Any group or “collective,” large or small, is only a number of individuals. A group can have no rights other than the rights of its individual members. In a free society, the “rights” of any group are derived from the rights of its members through their voluntary individual choice and contractual agreement, and are merely the application of these individual rights to a specific undertaking... A group, as such, has no rights.
I refuse to apologize for my ability -- I refuse to apologize for my success -- I refuse to apologize for my money. If this is evil, make the most of it.
In any compromise between good and evil, it is only evil that can profit.
Independence is the recognition of the fact that yours is the responsibility of judgement and nothing can help you escape it -- that no substitute can do your thinking, as no pinch-hitter can live your life.
Let me explain this. There are, fundamentally, only two causes of the progress of the nineteenth century -- the same two causes which you will find at the root of any happy, benevolent, progressive era in human history. One cause is psychological, the other existential -- or: one pertains to man's consciousness, the other to the physical conditions of his existence. The first is reason, the second is freedom. And when I say "freedom," I do not mean poetic sloppiness, such as "freedom from want" or "freedom from fear" or "freedom from the necessity of earning a living." I mean "freedom from compulsion -- freedom from rule by physical force." Which means: political freedom.
My philosophy, in essence, is the concept of man as a heroic being, with his own happiness as the moral purpose of his life, with productive achievement as his noblest activity, and reason as his only absolute.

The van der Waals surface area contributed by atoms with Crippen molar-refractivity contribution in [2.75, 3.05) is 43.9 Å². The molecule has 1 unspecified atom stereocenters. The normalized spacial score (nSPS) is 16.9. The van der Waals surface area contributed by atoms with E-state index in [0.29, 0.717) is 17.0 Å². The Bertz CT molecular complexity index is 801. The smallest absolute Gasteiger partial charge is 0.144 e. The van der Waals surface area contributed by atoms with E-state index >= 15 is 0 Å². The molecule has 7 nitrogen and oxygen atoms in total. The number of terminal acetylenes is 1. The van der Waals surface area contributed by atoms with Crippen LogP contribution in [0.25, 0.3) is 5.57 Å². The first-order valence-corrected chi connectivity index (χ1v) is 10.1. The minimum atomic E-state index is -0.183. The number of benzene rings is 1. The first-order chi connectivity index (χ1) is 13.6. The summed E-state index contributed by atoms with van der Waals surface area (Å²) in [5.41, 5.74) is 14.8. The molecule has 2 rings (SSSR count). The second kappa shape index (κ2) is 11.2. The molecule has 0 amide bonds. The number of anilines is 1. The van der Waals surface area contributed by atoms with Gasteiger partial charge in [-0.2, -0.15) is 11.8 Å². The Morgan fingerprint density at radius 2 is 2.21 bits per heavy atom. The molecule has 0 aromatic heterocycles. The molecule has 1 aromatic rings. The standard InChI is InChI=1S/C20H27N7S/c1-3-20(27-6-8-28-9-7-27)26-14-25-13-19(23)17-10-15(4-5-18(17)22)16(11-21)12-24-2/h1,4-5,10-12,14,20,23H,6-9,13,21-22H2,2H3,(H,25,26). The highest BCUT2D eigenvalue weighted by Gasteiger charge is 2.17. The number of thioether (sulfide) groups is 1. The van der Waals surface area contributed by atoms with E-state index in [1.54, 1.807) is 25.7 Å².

So long as [men] hold the tribal notion that the individual is sacrificial fodder for the collective, that some men have the right to rule others by force, and that some (any) alleged 'good' can justify it -- there can be no peace within a nation and no peace among nations.
The difference between [socialism and fascism] is superficial and purely formal, but it is significant psychologically: it brings the authoritarian nature of a planned economy crudely into the open. The main characteristic of socialism (and of communism) is public ownership of the means of production, and, therefore, the abolition of private property. The right to property is the right of use and disposal. Under fascism, men retain the semblance or pretense of private property, but the government holds total power over its use and disposal.
The goal of the “liberals”—as it emerges from the record of the past decades—was to smuggle the country into welfare statism by means of single, concrete, specific measures, enlarging the power of the government a step at a time. Never permitting their direction to be summed up into principles, never permitting their direction to be identified or the basic issue to be named. Thus, statism was to come, not by vote or by violence, but by slow rot—by a long process of evasion and epistemological corruption, leading to a fait accompli. (The goal of the “conservative” was only to retard that process.)
The man who produces while others dispose of his product, is a slave.